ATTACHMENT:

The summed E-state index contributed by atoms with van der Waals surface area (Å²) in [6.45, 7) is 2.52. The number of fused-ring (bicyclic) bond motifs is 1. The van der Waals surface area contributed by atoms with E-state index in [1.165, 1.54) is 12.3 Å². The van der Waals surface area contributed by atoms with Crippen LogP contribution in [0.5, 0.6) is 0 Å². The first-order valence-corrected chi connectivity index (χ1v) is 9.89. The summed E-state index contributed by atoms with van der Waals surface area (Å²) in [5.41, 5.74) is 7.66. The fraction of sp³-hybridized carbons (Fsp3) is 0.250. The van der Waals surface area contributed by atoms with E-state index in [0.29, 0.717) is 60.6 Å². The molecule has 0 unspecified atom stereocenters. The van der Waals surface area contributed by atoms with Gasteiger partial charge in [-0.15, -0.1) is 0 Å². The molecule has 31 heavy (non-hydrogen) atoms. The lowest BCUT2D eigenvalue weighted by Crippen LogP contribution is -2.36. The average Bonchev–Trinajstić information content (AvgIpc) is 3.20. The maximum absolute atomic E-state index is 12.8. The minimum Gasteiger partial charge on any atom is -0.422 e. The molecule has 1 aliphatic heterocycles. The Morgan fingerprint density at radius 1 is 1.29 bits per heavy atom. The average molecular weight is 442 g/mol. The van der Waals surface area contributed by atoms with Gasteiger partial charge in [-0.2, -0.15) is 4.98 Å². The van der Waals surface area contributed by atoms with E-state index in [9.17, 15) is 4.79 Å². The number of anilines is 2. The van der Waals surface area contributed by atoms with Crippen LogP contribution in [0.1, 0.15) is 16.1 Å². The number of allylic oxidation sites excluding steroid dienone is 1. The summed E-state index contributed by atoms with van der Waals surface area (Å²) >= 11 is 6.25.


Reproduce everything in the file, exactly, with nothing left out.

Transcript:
The summed E-state index contributed by atoms with van der Waals surface area (Å²) in [6.45, 7) is 2.52. The number of fused-ring (bicyclic) bond motifs is 1. The van der Waals surface area contributed by atoms with E-state index in [1.165, 1.54) is 12.3 Å². The van der Waals surface area contributed by atoms with Crippen LogP contribution in [0.5, 0.6) is 0 Å². The first-order valence-corrected chi connectivity index (χ1v) is 9.89. The summed E-state index contributed by atoms with van der Waals surface area (Å²) in [5.41, 5.74) is 7.66. The fraction of sp³-hybridized carbons (Fsp3) is 0.250. The van der Waals surface area contributed by atoms with E-state index in [0.29, 0.717) is 60.6 Å². The molecule has 0 unspecified atom stereocenters. The van der Waals surface area contributed by atoms with Gasteiger partial charge in [-0.15, -0.1) is 0 Å². The molecule has 31 heavy (non-hydrogen) atoms. The lowest BCUT2D eigenvalue weighted by Crippen LogP contribution is -2.36. The average Bonchev–Trinajstić information content (AvgIpc) is 3.20. The maximum absolute atomic E-state index is 12.8. The minimum Gasteiger partial charge on any atom is -0.422 e. The molecule has 1 aliphatic heterocycles. The Morgan fingerprint density at radius 1 is 1.29 bits per heavy atom. The average molecular weight is 442 g/mol. The van der Waals surface area contributed by atoms with Gasteiger partial charge in [-0.2, -0.15) is 4.98 Å². The van der Waals surface area contributed by atoms with E-state index in [9.17, 15) is 4.79 Å². The number of anilines is 2. The van der Waals surface area contributed by atoms with Crippen LogP contribution in [0.1, 0.15) is 16.1 Å². The number of allylic oxidation sites excluding steroid dienone is 1. The summed E-state index contributed by atoms with van der Waals surface area (Å²) >= 11 is 6.25.